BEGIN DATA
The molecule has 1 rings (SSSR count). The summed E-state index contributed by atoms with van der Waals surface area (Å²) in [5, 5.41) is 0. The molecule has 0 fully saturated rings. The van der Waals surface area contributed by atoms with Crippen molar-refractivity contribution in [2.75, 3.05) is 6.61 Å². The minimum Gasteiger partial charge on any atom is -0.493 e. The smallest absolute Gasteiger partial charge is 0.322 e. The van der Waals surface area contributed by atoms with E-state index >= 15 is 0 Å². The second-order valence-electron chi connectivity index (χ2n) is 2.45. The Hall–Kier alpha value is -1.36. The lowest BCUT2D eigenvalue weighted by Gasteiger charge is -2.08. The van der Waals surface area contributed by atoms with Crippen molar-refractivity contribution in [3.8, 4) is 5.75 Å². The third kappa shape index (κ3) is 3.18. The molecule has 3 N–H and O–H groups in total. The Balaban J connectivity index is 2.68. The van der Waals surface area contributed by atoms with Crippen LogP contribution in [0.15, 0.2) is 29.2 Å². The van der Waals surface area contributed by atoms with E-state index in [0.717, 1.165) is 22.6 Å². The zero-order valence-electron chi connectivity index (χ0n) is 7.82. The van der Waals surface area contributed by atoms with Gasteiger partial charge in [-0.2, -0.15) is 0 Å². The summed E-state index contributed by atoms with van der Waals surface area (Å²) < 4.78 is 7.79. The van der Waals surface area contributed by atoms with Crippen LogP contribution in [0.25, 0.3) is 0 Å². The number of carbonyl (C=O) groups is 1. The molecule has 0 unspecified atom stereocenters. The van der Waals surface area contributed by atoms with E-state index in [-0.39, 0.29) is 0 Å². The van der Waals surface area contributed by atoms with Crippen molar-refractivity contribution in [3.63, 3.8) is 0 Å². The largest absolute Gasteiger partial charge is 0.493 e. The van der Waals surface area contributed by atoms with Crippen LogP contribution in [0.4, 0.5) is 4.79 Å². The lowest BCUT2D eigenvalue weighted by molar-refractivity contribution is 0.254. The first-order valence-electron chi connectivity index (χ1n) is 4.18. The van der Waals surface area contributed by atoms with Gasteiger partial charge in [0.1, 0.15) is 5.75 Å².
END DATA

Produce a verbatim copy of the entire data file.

The molecule has 1 rings (SSSR count). The summed E-state index contributed by atoms with van der Waals surface area (Å²) in [5, 5.41) is 0. The molecule has 0 fully saturated rings. The van der Waals surface area contributed by atoms with Crippen molar-refractivity contribution in [2.75, 3.05) is 6.61 Å². The minimum Gasteiger partial charge on any atom is -0.493 e. The smallest absolute Gasteiger partial charge is 0.322 e. The van der Waals surface area contributed by atoms with E-state index >= 15 is 0 Å². The second-order valence-electron chi connectivity index (χ2n) is 2.45. The Hall–Kier alpha value is -1.36. The lowest BCUT2D eigenvalue weighted by Gasteiger charge is -2.08. The van der Waals surface area contributed by atoms with Crippen molar-refractivity contribution in [3.8, 4) is 5.75 Å². The third kappa shape index (κ3) is 3.18. The molecule has 3 N–H and O–H groups in total. The Balaban J connectivity index is 2.68. The van der Waals surface area contributed by atoms with Crippen LogP contribution in [0.15, 0.2) is 29.2 Å². The van der Waals surface area contributed by atoms with E-state index in [0.717, 1.165) is 22.6 Å². The zero-order valence-electron chi connectivity index (χ0n) is 7.82. The van der Waals surface area contributed by atoms with Gasteiger partial charge in [-0.2, -0.15) is 0 Å². The summed E-state index contributed by atoms with van der Waals surface area (Å²) < 4.78 is 7.79. The van der Waals surface area contributed by atoms with Crippen LogP contribution in [0.25, 0.3) is 0 Å². The number of carbonyl (C=O) groups is 1. The molecule has 0 unspecified atom stereocenters. The van der Waals surface area contributed by atoms with E-state index in [-0.39, 0.29) is 0 Å². The van der Waals surface area contributed by atoms with Crippen molar-refractivity contribution in [3.63, 3.8) is 0 Å². The largest absolute Gasteiger partial charge is 0.493 e. The van der Waals surface area contributed by atoms with Crippen LogP contribution in [0.4, 0.5) is 4.79 Å². The lowest BCUT2D eigenvalue weighted by molar-refractivity contribution is 0.254. The first-order valence-electron chi connectivity index (χ1n) is 4.18. The van der Waals surface area contributed by atoms with Gasteiger partial charge in [0.1, 0.15) is 5.75 Å².